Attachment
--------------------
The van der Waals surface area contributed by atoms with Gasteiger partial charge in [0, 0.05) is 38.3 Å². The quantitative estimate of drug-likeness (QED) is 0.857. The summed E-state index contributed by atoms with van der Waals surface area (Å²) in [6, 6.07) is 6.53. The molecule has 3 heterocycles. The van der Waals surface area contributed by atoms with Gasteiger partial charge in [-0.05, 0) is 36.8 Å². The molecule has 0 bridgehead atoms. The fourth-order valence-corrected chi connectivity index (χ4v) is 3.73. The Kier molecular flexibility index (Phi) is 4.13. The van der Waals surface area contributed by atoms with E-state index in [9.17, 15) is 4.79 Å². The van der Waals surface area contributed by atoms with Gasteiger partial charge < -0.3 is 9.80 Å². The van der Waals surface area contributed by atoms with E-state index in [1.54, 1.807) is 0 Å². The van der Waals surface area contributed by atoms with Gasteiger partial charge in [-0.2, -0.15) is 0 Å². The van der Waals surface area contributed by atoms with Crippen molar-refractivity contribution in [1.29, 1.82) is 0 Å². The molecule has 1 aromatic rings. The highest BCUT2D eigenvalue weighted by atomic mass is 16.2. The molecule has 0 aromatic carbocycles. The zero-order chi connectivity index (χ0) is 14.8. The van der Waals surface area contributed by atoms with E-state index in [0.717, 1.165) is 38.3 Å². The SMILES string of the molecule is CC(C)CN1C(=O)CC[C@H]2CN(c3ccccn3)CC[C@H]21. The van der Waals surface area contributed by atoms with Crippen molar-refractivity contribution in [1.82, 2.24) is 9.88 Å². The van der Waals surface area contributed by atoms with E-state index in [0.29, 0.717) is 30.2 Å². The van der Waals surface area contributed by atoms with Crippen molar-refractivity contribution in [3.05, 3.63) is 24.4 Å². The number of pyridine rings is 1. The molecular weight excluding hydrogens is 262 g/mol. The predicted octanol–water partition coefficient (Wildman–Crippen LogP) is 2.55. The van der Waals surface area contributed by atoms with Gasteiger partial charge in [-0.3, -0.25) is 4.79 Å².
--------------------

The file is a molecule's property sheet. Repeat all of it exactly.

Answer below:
The van der Waals surface area contributed by atoms with Gasteiger partial charge in [0, 0.05) is 38.3 Å². The quantitative estimate of drug-likeness (QED) is 0.857. The summed E-state index contributed by atoms with van der Waals surface area (Å²) in [6, 6.07) is 6.53. The molecule has 3 heterocycles. The van der Waals surface area contributed by atoms with Gasteiger partial charge in [-0.05, 0) is 36.8 Å². The molecule has 0 bridgehead atoms. The fourth-order valence-corrected chi connectivity index (χ4v) is 3.73. The Kier molecular flexibility index (Phi) is 4.13. The van der Waals surface area contributed by atoms with E-state index in [9.17, 15) is 4.79 Å². The van der Waals surface area contributed by atoms with Gasteiger partial charge < -0.3 is 9.80 Å². The van der Waals surface area contributed by atoms with E-state index in [1.54, 1.807) is 0 Å². The van der Waals surface area contributed by atoms with Gasteiger partial charge in [-0.2, -0.15) is 0 Å². The van der Waals surface area contributed by atoms with Crippen molar-refractivity contribution in [1.29, 1.82) is 0 Å². The molecule has 1 aromatic rings. The highest BCUT2D eigenvalue weighted by atomic mass is 16.2. The molecule has 0 aromatic carbocycles. The zero-order chi connectivity index (χ0) is 14.8. The van der Waals surface area contributed by atoms with E-state index in [0.717, 1.165) is 38.3 Å². The SMILES string of the molecule is CC(C)CN1C(=O)CC[C@H]2CN(c3ccccn3)CC[C@H]21. The van der Waals surface area contributed by atoms with Crippen molar-refractivity contribution in [1.82, 2.24) is 9.88 Å². The van der Waals surface area contributed by atoms with E-state index in [0.29, 0.717) is 30.2 Å². The van der Waals surface area contributed by atoms with Crippen molar-refractivity contribution in [3.05, 3.63) is 24.4 Å². The number of pyridine rings is 1. The molecular weight excluding hydrogens is 262 g/mol. The predicted octanol–water partition coefficient (Wildman–Crippen LogP) is 2.55. The van der Waals surface area contributed by atoms with Gasteiger partial charge in [-0.3, -0.25) is 4.79 Å².